It also turns out that eating carrots is not the only way to protect your eyesight. Fruits, like watermelon which is also rich in beta-carotene, are just as important. Eating 3 or more servings of fruit per day may lower your risk of age-related macular degeneration (ARMD), the primary cause of vision loss in older adults, by 36%, compared to persons who consume less than 1.5 servings of fruit daily. (Source: Archives of Ophthalmology) Curious how much fruit makes up 1 serving? See my previous post here: Getting your 5 a day

It has also been associated with numerous other health benefits in recent studies. According to one study, there may be a link between eating lycopene rich foods, like watermelon, and drinking green tea and a man’s reduced risk of getting prostate cancer. (Source: Asia Pacific Journal of Clinical Nutrition, Jian L, Lee AH, et al.)

The benefits go on, and on. I guess Theo Spiro, who is also a Doctor, is on to something. So if you happen to wander through the produce section and see some fresh watermelon in stock this season, stock up! Karpouzi for everyone! And for us, a little walk down memory lane of our trip to Greece as we feast on karpouzi for dessert tonight!

Karpouzi at a beachside cafe in Naxos
Karpouzi at a beachside cafe in Naxos
Scenic and breathtaking Oia, Santorini
Scenic and breathtaking Oia, Santorini

It’s almost that time of year again, save the date for the annual San Diego Greek Festival at St. Spyridon June 3-5, 2011 in San Diego! The Greek festival is full of good eats (including homemade Greek pastries and cookies!), libations, Greek dancing and a great place to share Greek culture with Greeks and non-Greeks alike. You don’t have to be Greek to enjoy the festival. But you definitely should come hungry. From the grilled lamb to the homemade baklava you will find many temptations to enjoy. You’ll want to try some Greek dancing to burn it all off! And don’t be intimidated. Greek dancing isn’t as hard as you might think, there are a few Greek line dances that are pretty easy to follow along. I hope to find time to do a how-to post on dancing, but in the mean time this article did a good job of outlining the dance types and etiquette, here.

Even if you don’t venture onto the dance floor, you can enjoy the live music and dancing. I especially enjoy watching the young dancers in traditional dress that typically perform during the day. One of my favorite things about Greek festivals is the music. And actually beyond the festival is the timeless element of the music. The same songs are enjoyed by multiple generations and will continue to be enjoyed by future generations. The lyrics are akin to folk music with their story telling, and very poetic. They are a deep part of the tradition.

Can’t make the June date? Don’t worry, if the fun will continue again September 10-11 2011 with the Saints Constantine and Helen Greek Orthodox Church Greek Festival in Cardiff. Or visit this site for a full listing of all the Southern California Greek Festivals.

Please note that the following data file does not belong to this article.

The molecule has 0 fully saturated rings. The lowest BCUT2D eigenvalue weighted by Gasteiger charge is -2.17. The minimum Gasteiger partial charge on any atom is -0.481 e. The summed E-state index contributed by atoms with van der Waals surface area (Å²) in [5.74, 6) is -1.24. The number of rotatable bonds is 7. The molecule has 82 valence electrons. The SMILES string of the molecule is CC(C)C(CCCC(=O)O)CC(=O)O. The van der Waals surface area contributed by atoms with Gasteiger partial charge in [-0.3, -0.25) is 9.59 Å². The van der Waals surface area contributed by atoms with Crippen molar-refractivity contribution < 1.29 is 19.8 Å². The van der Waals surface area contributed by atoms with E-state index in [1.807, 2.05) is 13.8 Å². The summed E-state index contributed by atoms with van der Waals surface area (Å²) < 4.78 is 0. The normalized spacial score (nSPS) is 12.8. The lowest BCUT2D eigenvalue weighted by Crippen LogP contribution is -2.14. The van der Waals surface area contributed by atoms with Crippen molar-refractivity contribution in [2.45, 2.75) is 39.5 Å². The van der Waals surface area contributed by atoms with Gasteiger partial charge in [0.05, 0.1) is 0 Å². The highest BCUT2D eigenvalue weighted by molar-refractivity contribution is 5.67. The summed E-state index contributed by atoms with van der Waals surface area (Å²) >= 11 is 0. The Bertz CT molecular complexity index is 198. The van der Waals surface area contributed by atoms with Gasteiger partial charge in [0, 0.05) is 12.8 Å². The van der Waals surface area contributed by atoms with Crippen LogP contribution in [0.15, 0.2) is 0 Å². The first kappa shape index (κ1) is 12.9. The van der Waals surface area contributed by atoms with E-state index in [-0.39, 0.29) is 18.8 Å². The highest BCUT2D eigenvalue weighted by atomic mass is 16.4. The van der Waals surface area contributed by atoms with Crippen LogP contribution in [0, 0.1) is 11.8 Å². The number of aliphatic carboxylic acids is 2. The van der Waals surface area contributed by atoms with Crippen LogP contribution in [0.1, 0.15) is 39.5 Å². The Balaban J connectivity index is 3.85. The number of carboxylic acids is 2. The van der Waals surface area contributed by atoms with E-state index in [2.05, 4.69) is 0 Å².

My Dad shared with me a very interesting video. As part of the Blue Zones tour, a group visited the small island of Ikaria in the Aegean Sea to discover why this location is home to some the longest living people in the world. Having been to Greece and now living as part of a Greek family, I found this clip not only interesting, but very accurate to the Mediterranean lifestyle. One thing I learned that I had not thought of before, was about the health benefits of drinking goat’s milk. Something new to add to the repertoire!

Celebrating with lamb

Wondering how to say Happy Easter this weekend in Greek? “Christos Anesti!” or “Christ is risen!” will be the phrase commonly heard, to which one replies ‘Alithos anesti’ (‘Truly He has risen’). You may also hear “Kalo Pashcha!” or “Good Easter”.

As you may or may not know, the Greek Orthodox calendar is slightly different than the Gregorian, or Western, calendar and some years Greek Easter falls on a different date than the Western calendar date, but this year it is on the same date, April 24th. (more info)

Another fun fact is that lamb (or “arni” in Greek) is a traditional feast on Easter in Greek culture. Recently we roasted a lamb for New Years. Basically any major celebration can be made extra special by a lamb. And I have to say as weird as I thought it was at first to see an entire animal on a rotisserie (or “souvla”), the lamb roast is as equally entertaining as it is delectable. The flavors of the lamb, especially when garnished with fresh squeezed lemon and hand fed to you lovingly by the chef himself fresh from the soulva, are quite simply out of this world. The “goodness” as some say.

So whatever you do to celebrate Easter this year, take time to savor the flavors, both of the food and the memories they create. Because as my wise father-in-law would say, the memories are one of the only 3 things that you take with you from this world. But more on that later.

Happy Easter everyone! Christos anesti!

Two and half years ago I married the love of my life. And along with that I became part of a Greek family. Life has a funny way of sending you all kinds of surprises.  And learning about my new family’s Greek heritage and lifestyle is a wonderful adventure!

It occurred to me that not only do I have insight into Greek family life, but also Mediterranean cuisine, culture and travel. I started this blog with the plan to write about my new Greek life and to share images and stories along the way.

Thanks for coming with me on my journey!

© 2017 The Accidental Greek Allison Creative